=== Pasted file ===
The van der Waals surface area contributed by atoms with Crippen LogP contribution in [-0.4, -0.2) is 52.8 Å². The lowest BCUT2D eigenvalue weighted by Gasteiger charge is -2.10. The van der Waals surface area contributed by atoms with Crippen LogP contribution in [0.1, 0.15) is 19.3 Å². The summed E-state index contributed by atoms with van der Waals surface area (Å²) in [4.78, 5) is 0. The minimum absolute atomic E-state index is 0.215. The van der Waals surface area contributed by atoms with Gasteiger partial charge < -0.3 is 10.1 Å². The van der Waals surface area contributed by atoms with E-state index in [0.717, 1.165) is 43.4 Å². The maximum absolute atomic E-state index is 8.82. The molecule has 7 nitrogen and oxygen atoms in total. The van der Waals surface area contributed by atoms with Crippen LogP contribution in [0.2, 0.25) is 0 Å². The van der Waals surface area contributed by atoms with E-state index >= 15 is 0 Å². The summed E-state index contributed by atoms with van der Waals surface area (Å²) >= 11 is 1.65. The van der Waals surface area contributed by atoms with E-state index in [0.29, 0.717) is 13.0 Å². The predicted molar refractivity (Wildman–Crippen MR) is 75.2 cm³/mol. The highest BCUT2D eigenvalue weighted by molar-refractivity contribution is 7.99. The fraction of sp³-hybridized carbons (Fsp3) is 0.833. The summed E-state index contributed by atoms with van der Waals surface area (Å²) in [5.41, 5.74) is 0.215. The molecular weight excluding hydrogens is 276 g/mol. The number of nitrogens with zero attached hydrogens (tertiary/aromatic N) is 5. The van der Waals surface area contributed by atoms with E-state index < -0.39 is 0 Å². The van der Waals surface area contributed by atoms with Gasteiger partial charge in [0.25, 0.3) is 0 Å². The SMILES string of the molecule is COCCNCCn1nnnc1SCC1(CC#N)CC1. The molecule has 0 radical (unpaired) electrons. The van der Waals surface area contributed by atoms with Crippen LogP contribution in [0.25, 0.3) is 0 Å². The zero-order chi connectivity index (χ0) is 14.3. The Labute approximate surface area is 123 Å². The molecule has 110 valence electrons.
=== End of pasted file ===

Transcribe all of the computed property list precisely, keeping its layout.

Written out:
The van der Waals surface area contributed by atoms with Crippen LogP contribution in [-0.4, -0.2) is 52.8 Å². The lowest BCUT2D eigenvalue weighted by Gasteiger charge is -2.10. The van der Waals surface area contributed by atoms with Crippen LogP contribution in [0.1, 0.15) is 19.3 Å². The summed E-state index contributed by atoms with van der Waals surface area (Å²) in [4.78, 5) is 0. The minimum absolute atomic E-state index is 0.215. The van der Waals surface area contributed by atoms with Gasteiger partial charge < -0.3 is 10.1 Å². The van der Waals surface area contributed by atoms with E-state index in [0.717, 1.165) is 43.4 Å². The maximum absolute atomic E-state index is 8.82. The molecule has 7 nitrogen and oxygen atoms in total. The van der Waals surface area contributed by atoms with Crippen LogP contribution in [0.2, 0.25) is 0 Å². The van der Waals surface area contributed by atoms with E-state index >= 15 is 0 Å². The summed E-state index contributed by atoms with van der Waals surface area (Å²) >= 11 is 1.65. The van der Waals surface area contributed by atoms with E-state index in [0.29, 0.717) is 13.0 Å². The predicted molar refractivity (Wildman–Crippen MR) is 75.2 cm³/mol. The highest BCUT2D eigenvalue weighted by molar-refractivity contribution is 7.99. The fraction of sp³-hybridized carbons (Fsp3) is 0.833. The summed E-state index contributed by atoms with van der Waals surface area (Å²) in [5.41, 5.74) is 0.215. The molecular weight excluding hydrogens is 276 g/mol. The number of nitrogens with zero attached hydrogens (tertiary/aromatic N) is 5. The van der Waals surface area contributed by atoms with E-state index < -0.39 is 0 Å². The van der Waals surface area contributed by atoms with Gasteiger partial charge in [0.25, 0.3) is 0 Å². The SMILES string of the molecule is COCCNCCn1nnnc1SCC1(CC#N)CC1. The molecule has 0 radical (unpaired) electrons. The van der Waals surface area contributed by atoms with Crippen LogP contribution in [0.25, 0.3) is 0 Å². The zero-order chi connectivity index (χ0) is 14.3. The Labute approximate surface area is 123 Å². The molecule has 110 valence electrons.